Osteoarthritis Cartilage 2019 Mar 18;27(3):504-512. Epub 2018 Dec 18.
Department of Orthopaedic Surgery, University of California Davis, Research Building 1 Suite 2000, 4635 Second Avenue, Sacramento, CA 95817, USA. Electronic address:
Objective: Although joint injury itself damages joint tissues, a substantial amount of secondary damage is mediated by the cellular responses to the injury. Cellular responses include the production and activation of proteases (MMPs, ADAMTSs, Cathepsins), and the production of inflammatory cytokines. The trajectory of cellular responses is driven by the transcriptional activation of early response genes, which requires Cdk9-dependent RNA Polymerase II phosphorylation. Our objective was to determine whether inhibition of cdk9-dependent early response gene activation affects changes in the joint metabolome.
Design: To model post-traumatic osteoarthritis, we subjected mice to non-invasive Anterior Cruciate Ligament (ACL)-rupture joint injury. Following injury, mice were treated with flavopiridol - a potent and selective inhibitor of Cdk9 kinase activity - to inhibit Cdk9-dependent transcriptional activation, or vehicle control. Global joint metabolomics were analyzed 1 h after injury.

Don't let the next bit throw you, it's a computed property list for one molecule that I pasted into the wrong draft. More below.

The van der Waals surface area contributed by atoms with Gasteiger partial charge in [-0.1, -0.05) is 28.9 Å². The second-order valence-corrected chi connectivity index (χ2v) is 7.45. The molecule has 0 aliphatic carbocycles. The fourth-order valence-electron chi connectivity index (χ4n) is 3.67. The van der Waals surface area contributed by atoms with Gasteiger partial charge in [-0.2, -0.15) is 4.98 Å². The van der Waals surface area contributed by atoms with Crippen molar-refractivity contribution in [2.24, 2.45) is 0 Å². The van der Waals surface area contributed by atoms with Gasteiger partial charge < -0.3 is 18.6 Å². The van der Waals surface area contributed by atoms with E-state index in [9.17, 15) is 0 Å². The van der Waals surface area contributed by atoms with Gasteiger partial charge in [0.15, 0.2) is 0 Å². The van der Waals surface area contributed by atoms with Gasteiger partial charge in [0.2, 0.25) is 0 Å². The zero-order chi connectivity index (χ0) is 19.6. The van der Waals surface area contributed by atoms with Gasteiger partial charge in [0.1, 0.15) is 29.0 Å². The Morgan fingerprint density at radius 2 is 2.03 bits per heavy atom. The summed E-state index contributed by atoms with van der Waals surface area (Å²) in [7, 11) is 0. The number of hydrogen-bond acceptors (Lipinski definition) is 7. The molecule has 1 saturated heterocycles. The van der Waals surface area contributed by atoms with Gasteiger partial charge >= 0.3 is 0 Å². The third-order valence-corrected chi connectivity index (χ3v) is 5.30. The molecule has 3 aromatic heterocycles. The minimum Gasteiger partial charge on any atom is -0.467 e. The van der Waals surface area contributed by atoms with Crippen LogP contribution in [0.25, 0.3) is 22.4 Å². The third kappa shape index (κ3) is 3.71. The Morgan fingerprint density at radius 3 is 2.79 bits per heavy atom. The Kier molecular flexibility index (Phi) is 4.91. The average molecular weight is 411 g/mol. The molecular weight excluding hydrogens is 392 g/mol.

Results: We found that injury induced metabolomic changes, including increases in Vitamin D3 metabolism, anandamide, and others. Inhibition of primary response gene activation immediately after injury largely prevented the global changes in the metabolomics profiles. Cluster analysis of joint metabolomes identified groups of injury-induced and drug-responsive metabolites.
Conclusions: Metabolomic profiling provides an instantaneous snapshot of biochemical activity representing cellular responses. We identified two sets of metabolites that change acutely after joint injury: those that require transcription of primary response genes, and those that do not. These data demonstrate the potential for inhibition of early response genes to alter the trajectory of cell-mediated degenerative changes following joint injury, which may offer novel targets for cell-mediated secondary joint damage.